“I exercise (running, biking, weights, etc.) almost every morning. It charges me up and clears my mind.”
–Peter McKay, CEO at Snyk

“Start the day with a workout to get my energy up; find windows to take a walk during the day; smile and have fun with the people I work with.”
–Carol Meyers, Board Director at Zipwhip

“2020 has really put my approach to the test! Two things that help me: 1. A daily note of gratitude to someone on my team or my family. Daily gratitude helps me maintain perspective and look outside myself. 2. Daily walks outside to let my subconscious process everything that is going on. An added energy boost for me comes from enjoying the mountain views in Utah on those walks.”
–Brandon Peay, EVP and GM of Skills at Pluralsight

“Leadership can be exhausting, and I find it’s best done when you have a purpose that provides focus to your work, that energizes you on the hard days, and that in the long run brings you a level of satisfaction well above the investment it requires. For me, this type of purpose goes well beyond having a certain type of exit or making a certain amount of money. This is the type of purpose that becomes your higher calling. It is the type of purpose that gets you out of bed. It’s something you are proud to share with everyone you’re engaged with personally and professionally. When you have this type of purpose, you are able to better enjoy the journey (all of its ups and downs) versus being overly focused on an event or outcome.

My personal purpose is to empower people to achieve their true potential. I get very energized pulling together, creating space and inspiring amazing human beings to take risks, be vulnerable, reach for new levels and achieve great impact.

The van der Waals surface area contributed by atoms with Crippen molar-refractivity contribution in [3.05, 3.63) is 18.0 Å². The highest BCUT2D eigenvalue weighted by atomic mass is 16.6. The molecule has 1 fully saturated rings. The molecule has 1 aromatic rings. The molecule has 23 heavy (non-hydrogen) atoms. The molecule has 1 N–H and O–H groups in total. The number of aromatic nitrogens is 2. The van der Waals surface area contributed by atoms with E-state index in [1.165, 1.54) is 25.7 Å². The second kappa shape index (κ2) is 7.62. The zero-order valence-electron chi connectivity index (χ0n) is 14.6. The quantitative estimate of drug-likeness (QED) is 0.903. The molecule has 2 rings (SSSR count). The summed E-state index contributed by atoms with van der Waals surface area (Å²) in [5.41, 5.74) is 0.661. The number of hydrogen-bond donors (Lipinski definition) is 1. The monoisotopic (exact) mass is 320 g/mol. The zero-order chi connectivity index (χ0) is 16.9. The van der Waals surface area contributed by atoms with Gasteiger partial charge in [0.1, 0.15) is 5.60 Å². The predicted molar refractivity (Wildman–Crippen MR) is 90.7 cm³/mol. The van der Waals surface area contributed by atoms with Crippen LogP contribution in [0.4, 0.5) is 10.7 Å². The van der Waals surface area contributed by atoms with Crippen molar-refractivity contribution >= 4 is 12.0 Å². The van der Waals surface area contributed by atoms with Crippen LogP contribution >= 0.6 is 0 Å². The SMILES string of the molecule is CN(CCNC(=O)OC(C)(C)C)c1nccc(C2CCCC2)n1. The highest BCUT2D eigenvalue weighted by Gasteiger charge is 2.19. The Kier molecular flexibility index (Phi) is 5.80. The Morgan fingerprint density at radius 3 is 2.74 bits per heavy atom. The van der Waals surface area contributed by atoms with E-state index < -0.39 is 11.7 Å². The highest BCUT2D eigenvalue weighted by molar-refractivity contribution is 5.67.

At Puppet our company purpose is to empower people to digitally innovate safely and at scale. While infrastructure isn’t the most-talked-about thing in technology, it is critical. The world is increasingly being digitized and software is being integrated into all aspects of our lives. We have an important and growing role in helping ensure the safety and scalability of that software by enabling infrastructure that is actionable, scalable and intelligent in an increasingly hybrid, multi-cloud, and cloud-native world. While not always easy, what gets me out of bed every day is that I know I am making an important difference in people’s lives.”
–Yvonne Wassenaar, CEO at Puppet

“Seven hours of sleep per night, exercise regularly, take mental breaks throughout the day and enjoy a two-week vacation twice per year!”
–Rashida Hodge, VP, North America Global Markets at IBM

“I have a very strict wind-down routine before bed that I rarely deviate from. A solid night of sleep is the ultimate endurance and productivity hack.”
–Jesse Miller, Head of Growth at Dropbox

More leadership advice

Casey Renner
Casey Renner
VP, Executive Network
OpenView

Casey manages the end-to-end strategy for OpenView’s advisor & expert network and corporate partnerships. She also leads all OpenView community-based initiatives.